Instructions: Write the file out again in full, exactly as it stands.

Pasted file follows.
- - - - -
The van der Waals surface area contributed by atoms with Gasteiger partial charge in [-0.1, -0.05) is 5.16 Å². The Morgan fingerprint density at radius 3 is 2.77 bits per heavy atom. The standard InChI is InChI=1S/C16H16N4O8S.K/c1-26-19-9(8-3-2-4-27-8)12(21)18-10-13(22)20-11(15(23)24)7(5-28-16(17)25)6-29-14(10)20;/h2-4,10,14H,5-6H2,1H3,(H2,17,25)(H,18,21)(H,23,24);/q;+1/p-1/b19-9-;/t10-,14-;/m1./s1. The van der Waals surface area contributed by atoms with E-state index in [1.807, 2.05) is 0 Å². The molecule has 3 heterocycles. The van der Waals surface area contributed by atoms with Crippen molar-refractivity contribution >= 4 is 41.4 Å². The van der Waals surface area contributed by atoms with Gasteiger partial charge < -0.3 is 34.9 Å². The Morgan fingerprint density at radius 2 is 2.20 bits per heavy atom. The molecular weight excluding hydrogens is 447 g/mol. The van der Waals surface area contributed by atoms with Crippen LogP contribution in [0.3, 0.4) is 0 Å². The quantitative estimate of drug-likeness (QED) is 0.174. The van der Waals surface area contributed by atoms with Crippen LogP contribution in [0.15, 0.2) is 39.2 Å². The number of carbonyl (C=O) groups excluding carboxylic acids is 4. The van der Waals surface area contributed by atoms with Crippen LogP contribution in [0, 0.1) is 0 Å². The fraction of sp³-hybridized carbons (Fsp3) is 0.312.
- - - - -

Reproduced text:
The van der Waals surface area contributed by atoms with Gasteiger partial charge in [-0.1, -0.05) is 5.16 Å². The Morgan fingerprint density at radius 3 is 2.77 bits per heavy atom. The standard InChI is InChI=1S/C16H16N4O8S.K/c1-26-19-9(8-3-2-4-27-8)12(21)18-10-13(22)20-11(15(23)24)7(5-28-16(17)25)6-29-14(10)20;/h2-4,10,14H,5-6H2,1H3,(H2,17,25)(H,18,21)(H,23,24);/q;+1/p-1/b19-9-;/t10-,14-;/m1./s1. The van der Waals surface area contributed by atoms with E-state index in [1.807, 2.05) is 0 Å². The molecule has 3 heterocycles. The van der Waals surface area contributed by atoms with Crippen molar-refractivity contribution >= 4 is 41.4 Å². The van der Waals surface area contributed by atoms with Gasteiger partial charge < -0.3 is 34.9 Å². The Morgan fingerprint density at radius 2 is 2.20 bits per heavy atom. The molecular weight excluding hydrogens is 447 g/mol. The van der Waals surface area contributed by atoms with Crippen LogP contribution in [0.3, 0.4) is 0 Å². The quantitative estimate of drug-likeness (QED) is 0.174. The van der Waals surface area contributed by atoms with Crippen LogP contribution in [0.15, 0.2) is 39.2 Å². The number of carbonyl (C=O) groups excluding carboxylic acids is 4. The van der Waals surface area contributed by atoms with Crippen LogP contribution in [0, 0.1) is 0 Å². The fraction of sp³-hybridized carbons (Fsp3) is 0.312.